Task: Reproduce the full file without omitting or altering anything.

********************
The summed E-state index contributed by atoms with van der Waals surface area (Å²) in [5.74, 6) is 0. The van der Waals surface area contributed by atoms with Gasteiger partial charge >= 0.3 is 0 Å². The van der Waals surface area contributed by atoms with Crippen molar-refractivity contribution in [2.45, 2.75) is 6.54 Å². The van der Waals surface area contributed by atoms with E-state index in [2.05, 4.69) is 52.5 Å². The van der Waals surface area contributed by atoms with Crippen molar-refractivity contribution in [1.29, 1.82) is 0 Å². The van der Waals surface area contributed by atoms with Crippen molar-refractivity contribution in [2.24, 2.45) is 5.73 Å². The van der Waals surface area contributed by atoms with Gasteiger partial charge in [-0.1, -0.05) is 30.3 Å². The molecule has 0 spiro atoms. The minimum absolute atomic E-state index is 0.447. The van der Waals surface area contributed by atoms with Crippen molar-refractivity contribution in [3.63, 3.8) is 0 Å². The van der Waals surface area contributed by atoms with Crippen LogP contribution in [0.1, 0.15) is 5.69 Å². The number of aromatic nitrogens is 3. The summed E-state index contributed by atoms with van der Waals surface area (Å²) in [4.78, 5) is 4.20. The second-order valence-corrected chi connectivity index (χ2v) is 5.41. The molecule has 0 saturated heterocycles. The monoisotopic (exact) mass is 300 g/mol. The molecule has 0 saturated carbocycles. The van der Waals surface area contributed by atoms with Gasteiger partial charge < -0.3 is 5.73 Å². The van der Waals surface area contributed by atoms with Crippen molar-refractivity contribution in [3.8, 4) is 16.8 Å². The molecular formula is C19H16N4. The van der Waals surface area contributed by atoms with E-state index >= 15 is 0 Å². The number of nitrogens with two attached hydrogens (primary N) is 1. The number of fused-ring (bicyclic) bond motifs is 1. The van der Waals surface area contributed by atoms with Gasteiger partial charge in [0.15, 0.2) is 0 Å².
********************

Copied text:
The summed E-state index contributed by atoms with van der Waals surface area (Å²) in [5.74, 6) is 0. The van der Waals surface area contributed by atoms with Gasteiger partial charge >= 0.3 is 0 Å². The van der Waals surface area contributed by atoms with Crippen molar-refractivity contribution in [2.45, 2.75) is 6.54 Å². The van der Waals surface area contributed by atoms with E-state index in [2.05, 4.69) is 52.5 Å². The van der Waals surface area contributed by atoms with Crippen molar-refractivity contribution in [1.29, 1.82) is 0 Å². The van der Waals surface area contributed by atoms with Crippen molar-refractivity contribution in [2.24, 2.45) is 5.73 Å². The van der Waals surface area contributed by atoms with Gasteiger partial charge in [-0.1, -0.05) is 30.3 Å². The molecule has 0 spiro atoms. The minimum absolute atomic E-state index is 0.447. The van der Waals surface area contributed by atoms with Crippen molar-refractivity contribution in [3.63, 3.8) is 0 Å². The van der Waals surface area contributed by atoms with Crippen LogP contribution in [0.1, 0.15) is 5.69 Å². The number of aromatic nitrogens is 3. The summed E-state index contributed by atoms with van der Waals surface area (Å²) in [4.78, 5) is 4.20. The second-order valence-corrected chi connectivity index (χ2v) is 5.41. The molecule has 0 saturated heterocycles. The monoisotopic (exact) mass is 300 g/mol. The molecule has 0 saturated carbocycles. The van der Waals surface area contributed by atoms with Gasteiger partial charge < -0.3 is 5.73 Å². The van der Waals surface area contributed by atoms with Crippen molar-refractivity contribution in [3.8, 4) is 16.8 Å². The molecular formula is C19H16N4. The van der Waals surface area contributed by atoms with E-state index >= 15 is 0 Å². The number of nitrogens with two attached hydrogens (primary N) is 1. The number of fused-ring (bicyclic) bond motifs is 1. The van der Waals surface area contributed by atoms with Gasteiger partial charge in [0.15, 0.2) is 0 Å².